Fred Ward—Award Agency
Fred Ward—Award Agency
Fred Ward—Award Agency
Fred Ward—Award Agency
Fred Ward—Award Agency
Fred Ward—Award Agency
Fred Ward—Award Agency
Fred Ward—Award Agency
Fred Ward—Award Agency
Fred Ward—Award Agency
Fred Ward—Award Agency
Fred Ward—Award Agency
From Marc Riboud to David Gilkey and Bill Cunningham, TIME LightBox pays tribute to the photographers we lost in 2016, celebrating their lives and the contributions they made to the medium of photography and to the world.
Marc Riboud (1923 – 2016)
The art of finding beauty in destruction is a rare and courageous skill. But Marc Riboud, a giant of humanist photography, did so with stylish ease. “O Death, made proud with pure and princely beauty!” Shakespeare once wrote. Riboud, with his sensitivity and deep fervor for life, made pure all he photographed. His most iconic image, showing Vietnam War protester Jan Rose Kasmir holding a flower as she confronted a row of National Guard serviceman, can be credited with helping shift public opinion against the war. Taken in Washington D.C. in 1967, the picture became the symbol of the flower power movement. “He had a very poetic eye. His pictures were able to move effortlessly from the particular to the general,” Magnum photographer Stuart Franklin tells TIME. “His picture of Jan Rose not only represented the anti-Vietnam War movement but came to symbolize something against all oppression and war.”
Riboud was born in St-Genis-Laval, near Lyon, in 1923, to a bourgeois banking family, the fifth of seven children. He moved to Paris in 1952 to pursue a career in photography, after which Henri Cartier-Bresson quickly took him under his wing. A year later, the Magnum co-founder nominated Riboud to the photo agency, before it even had a proper membership process. Riboud regarded his tutor as both a teacher and a tyrant, but learned much about the art of good photography. Up until his departure from the agency in 1979, Riboud travelled the world photographing for Magnum. Though he didn’t regard himself as a war photographer, his pictures taken in turbulent places throughout China, Nepal, Pakistan, Iran and Africa, Tibet and Japan earned him a reputation as the eminent photojournalist of his time. Most notable was perhaps his work covering the Cultural Revolution in China during the 1960s. “He really was going in when very few western photographers were able to do that and created over a number of years, an incredible body of work,” Magnum president Martin Parr tells TIME. “When I think about China in that era, his is the work I think about.”
But is it perhaps his lesser-known work that illustrates his incredible depth of vision. Parr points to his photographs taken in Leeds, England, in the early 1950s, which offer a gentle, deferential look at a post-war working class northern city. “He was able to articulate, like all good photographers, his relationship to the world,” says Parr. “He was able to find quiet elegance out of nothing much at all. That’s the great skill of a photographer with that ability; they can transform the most banal subjects into extraordinary images. That’s a very rare gift.” His clear vision, creative coherence and journalistic skill set him apart from his contemporaries, and, as Franklin notes; “There are lot of voices in Magnum, it’s a kind of choir. But Marc’s was particularly distinctive. He will be terribly missed.” Riboud died on August 30 of complications relating to Alzheimer’s disease. He was 93.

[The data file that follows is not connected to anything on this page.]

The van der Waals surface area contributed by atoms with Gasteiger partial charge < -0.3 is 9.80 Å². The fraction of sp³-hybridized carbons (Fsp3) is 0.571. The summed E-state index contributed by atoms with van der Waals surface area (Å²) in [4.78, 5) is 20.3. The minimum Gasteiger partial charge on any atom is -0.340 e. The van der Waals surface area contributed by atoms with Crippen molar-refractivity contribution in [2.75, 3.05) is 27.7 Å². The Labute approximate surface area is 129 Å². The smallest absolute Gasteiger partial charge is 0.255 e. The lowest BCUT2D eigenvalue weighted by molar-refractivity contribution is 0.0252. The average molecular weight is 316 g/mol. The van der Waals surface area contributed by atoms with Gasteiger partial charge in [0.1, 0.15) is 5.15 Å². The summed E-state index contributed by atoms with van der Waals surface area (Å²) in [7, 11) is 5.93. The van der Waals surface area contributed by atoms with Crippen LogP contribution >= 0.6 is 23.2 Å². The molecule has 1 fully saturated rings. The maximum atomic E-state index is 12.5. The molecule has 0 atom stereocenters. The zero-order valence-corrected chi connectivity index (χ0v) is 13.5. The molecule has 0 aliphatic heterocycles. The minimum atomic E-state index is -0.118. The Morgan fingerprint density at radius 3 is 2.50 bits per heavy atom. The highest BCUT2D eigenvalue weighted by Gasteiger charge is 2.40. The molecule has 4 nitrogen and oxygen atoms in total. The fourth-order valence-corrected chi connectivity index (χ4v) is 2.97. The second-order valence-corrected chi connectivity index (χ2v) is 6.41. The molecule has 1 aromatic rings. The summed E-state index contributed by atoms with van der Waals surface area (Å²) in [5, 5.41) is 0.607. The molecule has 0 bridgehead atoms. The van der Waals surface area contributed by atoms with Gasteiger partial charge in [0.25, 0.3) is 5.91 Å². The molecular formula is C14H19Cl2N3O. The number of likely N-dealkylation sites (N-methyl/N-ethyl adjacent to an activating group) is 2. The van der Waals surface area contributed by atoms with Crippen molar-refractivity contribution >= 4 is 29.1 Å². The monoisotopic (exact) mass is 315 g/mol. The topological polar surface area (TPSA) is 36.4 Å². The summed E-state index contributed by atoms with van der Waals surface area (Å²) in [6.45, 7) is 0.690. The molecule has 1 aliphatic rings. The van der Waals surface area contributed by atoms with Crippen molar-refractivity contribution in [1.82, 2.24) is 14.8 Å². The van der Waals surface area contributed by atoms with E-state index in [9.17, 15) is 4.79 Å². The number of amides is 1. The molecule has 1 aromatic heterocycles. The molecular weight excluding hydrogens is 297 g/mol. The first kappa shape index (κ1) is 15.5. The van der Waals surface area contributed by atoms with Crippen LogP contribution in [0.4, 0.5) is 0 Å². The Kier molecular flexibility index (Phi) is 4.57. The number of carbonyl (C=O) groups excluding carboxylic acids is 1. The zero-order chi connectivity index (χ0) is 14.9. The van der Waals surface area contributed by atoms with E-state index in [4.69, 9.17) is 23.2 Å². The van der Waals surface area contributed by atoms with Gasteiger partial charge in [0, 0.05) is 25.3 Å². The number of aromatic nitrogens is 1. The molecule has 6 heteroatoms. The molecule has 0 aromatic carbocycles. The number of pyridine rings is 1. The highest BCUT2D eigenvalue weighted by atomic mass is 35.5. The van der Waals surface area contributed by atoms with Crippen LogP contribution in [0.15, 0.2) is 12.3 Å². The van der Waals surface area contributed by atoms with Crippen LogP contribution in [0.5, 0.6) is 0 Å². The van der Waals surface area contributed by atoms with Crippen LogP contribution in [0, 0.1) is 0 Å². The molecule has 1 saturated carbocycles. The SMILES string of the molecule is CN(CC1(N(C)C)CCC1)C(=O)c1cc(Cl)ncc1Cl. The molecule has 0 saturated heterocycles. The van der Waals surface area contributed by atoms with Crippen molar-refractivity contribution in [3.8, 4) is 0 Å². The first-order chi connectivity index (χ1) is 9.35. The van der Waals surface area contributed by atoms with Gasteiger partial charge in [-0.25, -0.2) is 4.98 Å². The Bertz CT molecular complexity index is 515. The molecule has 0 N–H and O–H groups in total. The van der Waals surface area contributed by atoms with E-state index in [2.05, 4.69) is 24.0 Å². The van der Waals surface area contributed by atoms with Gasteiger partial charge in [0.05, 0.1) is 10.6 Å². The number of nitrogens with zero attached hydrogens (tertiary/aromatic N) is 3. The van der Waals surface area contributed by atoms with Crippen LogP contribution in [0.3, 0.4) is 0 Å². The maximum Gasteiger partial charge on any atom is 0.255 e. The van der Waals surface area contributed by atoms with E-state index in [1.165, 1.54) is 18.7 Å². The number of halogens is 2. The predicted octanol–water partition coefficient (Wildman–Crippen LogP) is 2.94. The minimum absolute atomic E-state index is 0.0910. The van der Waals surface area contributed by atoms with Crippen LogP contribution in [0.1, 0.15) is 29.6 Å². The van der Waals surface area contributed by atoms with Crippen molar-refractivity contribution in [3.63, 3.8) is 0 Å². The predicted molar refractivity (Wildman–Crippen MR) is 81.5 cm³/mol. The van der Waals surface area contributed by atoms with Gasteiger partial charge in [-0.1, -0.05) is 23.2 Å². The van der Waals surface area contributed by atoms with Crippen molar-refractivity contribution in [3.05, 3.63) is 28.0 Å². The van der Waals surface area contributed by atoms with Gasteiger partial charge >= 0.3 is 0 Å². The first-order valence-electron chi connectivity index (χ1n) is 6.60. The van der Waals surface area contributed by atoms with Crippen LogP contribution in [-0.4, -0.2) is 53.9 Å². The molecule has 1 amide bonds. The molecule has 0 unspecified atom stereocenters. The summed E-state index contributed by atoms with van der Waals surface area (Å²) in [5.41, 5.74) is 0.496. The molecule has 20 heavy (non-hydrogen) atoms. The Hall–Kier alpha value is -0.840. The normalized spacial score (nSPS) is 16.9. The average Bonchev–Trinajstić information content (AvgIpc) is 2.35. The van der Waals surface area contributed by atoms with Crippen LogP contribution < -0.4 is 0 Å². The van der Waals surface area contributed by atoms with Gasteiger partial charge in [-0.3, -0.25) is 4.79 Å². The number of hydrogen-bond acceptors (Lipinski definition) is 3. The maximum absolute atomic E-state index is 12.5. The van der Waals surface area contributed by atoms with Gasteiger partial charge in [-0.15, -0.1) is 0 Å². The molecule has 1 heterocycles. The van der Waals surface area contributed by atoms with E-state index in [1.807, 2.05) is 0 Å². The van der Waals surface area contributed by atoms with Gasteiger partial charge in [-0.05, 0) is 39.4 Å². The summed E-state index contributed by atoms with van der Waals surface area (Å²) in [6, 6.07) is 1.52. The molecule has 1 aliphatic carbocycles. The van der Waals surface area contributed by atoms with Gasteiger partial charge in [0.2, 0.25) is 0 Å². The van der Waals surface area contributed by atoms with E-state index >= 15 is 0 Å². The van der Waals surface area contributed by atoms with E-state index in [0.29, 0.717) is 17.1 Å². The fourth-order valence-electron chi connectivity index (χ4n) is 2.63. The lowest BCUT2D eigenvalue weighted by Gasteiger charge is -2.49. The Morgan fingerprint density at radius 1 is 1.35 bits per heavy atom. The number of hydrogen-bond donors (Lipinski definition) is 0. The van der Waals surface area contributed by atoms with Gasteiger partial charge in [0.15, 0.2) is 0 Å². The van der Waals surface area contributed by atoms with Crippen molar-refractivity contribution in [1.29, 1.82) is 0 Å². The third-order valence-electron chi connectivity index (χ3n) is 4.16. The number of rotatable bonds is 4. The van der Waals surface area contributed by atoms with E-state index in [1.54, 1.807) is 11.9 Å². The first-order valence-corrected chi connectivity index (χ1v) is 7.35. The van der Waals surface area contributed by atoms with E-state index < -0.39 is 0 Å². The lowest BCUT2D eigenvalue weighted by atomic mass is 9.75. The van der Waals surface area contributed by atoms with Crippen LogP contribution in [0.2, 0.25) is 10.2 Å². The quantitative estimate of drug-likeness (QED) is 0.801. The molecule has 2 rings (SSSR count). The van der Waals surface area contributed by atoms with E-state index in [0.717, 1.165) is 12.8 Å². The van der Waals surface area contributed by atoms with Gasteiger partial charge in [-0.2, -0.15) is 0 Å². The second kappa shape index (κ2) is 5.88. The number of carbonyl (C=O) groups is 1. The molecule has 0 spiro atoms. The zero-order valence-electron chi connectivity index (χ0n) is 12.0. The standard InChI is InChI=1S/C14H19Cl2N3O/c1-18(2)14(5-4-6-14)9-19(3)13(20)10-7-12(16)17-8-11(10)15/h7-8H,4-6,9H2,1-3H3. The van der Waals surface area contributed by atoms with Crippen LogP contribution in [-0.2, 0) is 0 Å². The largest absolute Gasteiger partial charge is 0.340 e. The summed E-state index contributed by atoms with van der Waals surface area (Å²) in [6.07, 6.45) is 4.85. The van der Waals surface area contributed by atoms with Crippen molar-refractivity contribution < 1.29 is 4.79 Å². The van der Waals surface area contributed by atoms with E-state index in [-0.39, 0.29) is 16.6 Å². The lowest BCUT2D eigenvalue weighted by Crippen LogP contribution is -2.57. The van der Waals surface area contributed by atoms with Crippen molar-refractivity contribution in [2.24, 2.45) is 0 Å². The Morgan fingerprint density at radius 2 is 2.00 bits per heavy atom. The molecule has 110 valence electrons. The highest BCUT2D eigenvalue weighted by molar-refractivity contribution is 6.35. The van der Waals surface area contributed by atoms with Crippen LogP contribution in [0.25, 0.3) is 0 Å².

Bill Cunningham (1929 – 2016)
Not many photographers, even the most iconic ones can say they’ve been made a landmark, or have a life-sized mannequin of themselves installed of a window at Bergdorf Goodman or even have the praise of Vogue Editor-in-Chief Anna Wintour in a documentary and to expect to dress to perfection when they’re around. But Bill Cunningham, the New York Times fashion photographer achieved all of that. During his four-decade career, Cunningham, who died June 25 from complications of a stroke, worked relentlessly, sometimes covering up to 20 galas in a single week. He preferred to stay on the sidelines photographing prominent figures rather than bask in the glamorous environment he was working in. He was even more determined on the streets, as he rode on his bicycle looking for subjects to shoot. Whether it were shoes, dresses, jewelry, anything that caught his eye, he would click away using his 35mm camera. Whether he’d bike uptown to Harlem or remain within the confines of midtown, his frequent observation spot was on the corner of Fifth Avenue and 57th Street.
“Bill was an extraordinary person with an incredible talent not just for fashion photography but for life,” said Arthur Sulzberger, Jr., publisher of the New York Times. “His company was sought after by the fashion world’s rich and powerful yet he remained one of the kindest, most gentle and humble people I have ever met. We have lost a legend and I am personally heartbroken to have lost a friend.” Michael Gross wrote for TIME earlier this year: “Bill’s greatest skill was his ability to spot and call out a phony—and he did it often and with devastating effect in his words-and-picture fashion season roundups for the original Details, when it was still a downtown magazine. They inspired me to try to do something similar, even though I lacked his photographic memory of fashion.”